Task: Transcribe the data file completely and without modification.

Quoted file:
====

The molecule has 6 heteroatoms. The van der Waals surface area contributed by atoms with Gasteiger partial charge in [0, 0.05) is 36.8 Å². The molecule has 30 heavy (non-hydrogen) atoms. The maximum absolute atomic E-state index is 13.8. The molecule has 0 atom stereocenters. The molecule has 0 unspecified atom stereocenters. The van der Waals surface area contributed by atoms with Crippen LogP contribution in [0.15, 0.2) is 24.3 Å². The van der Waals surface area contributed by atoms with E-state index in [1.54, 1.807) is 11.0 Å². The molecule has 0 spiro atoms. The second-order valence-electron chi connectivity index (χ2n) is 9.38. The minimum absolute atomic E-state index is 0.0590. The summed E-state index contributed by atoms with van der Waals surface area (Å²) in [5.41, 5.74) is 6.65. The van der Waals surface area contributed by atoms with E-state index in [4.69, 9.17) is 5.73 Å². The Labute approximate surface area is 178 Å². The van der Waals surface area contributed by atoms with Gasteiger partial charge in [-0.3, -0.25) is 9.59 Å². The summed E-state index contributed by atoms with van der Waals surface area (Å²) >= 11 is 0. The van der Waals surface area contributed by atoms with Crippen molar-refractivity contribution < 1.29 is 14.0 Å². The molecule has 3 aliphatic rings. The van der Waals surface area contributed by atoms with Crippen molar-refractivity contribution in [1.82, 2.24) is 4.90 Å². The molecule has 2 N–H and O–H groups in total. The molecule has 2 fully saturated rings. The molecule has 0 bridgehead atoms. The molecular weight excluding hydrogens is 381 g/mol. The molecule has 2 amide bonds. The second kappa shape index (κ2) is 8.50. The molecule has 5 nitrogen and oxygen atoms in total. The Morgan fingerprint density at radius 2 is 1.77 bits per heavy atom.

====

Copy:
The molecule has 6 heteroatoms. The van der Waals surface area contributed by atoms with Gasteiger partial charge in [0, 0.05) is 36.8 Å². The molecule has 30 heavy (non-hydrogen) atoms. The maximum absolute atomic E-state index is 13.8. The molecule has 0 atom stereocenters. The molecule has 0 unspecified atom stereocenters. The van der Waals surface area contributed by atoms with Crippen LogP contribution in [0.15, 0.2) is 24.3 Å². The van der Waals surface area contributed by atoms with E-state index in [1.54, 1.807) is 11.0 Å². The molecule has 0 spiro atoms. The second-order valence-electron chi connectivity index (χ2n) is 9.38. The minimum absolute atomic E-state index is 0.0590. The summed E-state index contributed by atoms with van der Waals surface area (Å²) in [5.41, 5.74) is 6.65. The van der Waals surface area contributed by atoms with E-state index in [4.69, 9.17) is 5.73 Å². The Labute approximate surface area is 178 Å². The van der Waals surface area contributed by atoms with Gasteiger partial charge in [-0.3, -0.25) is 9.59 Å². The summed E-state index contributed by atoms with van der Waals surface area (Å²) >= 11 is 0. The van der Waals surface area contributed by atoms with Crippen molar-refractivity contribution < 1.29 is 14.0 Å². The molecule has 3 aliphatic rings. The van der Waals surface area contributed by atoms with Crippen molar-refractivity contribution in [1.82, 2.24) is 4.90 Å². The molecule has 2 N–H and O–H groups in total. The molecule has 2 fully saturated rings. The molecule has 0 bridgehead atoms. The molecular weight excluding hydrogens is 381 g/mol. The molecule has 2 amide bonds. The second kappa shape index (κ2) is 8.50. The molecule has 5 nitrogen and oxygen atoms in total. The Morgan fingerprint density at radius 2 is 1.77 bits per heavy atom.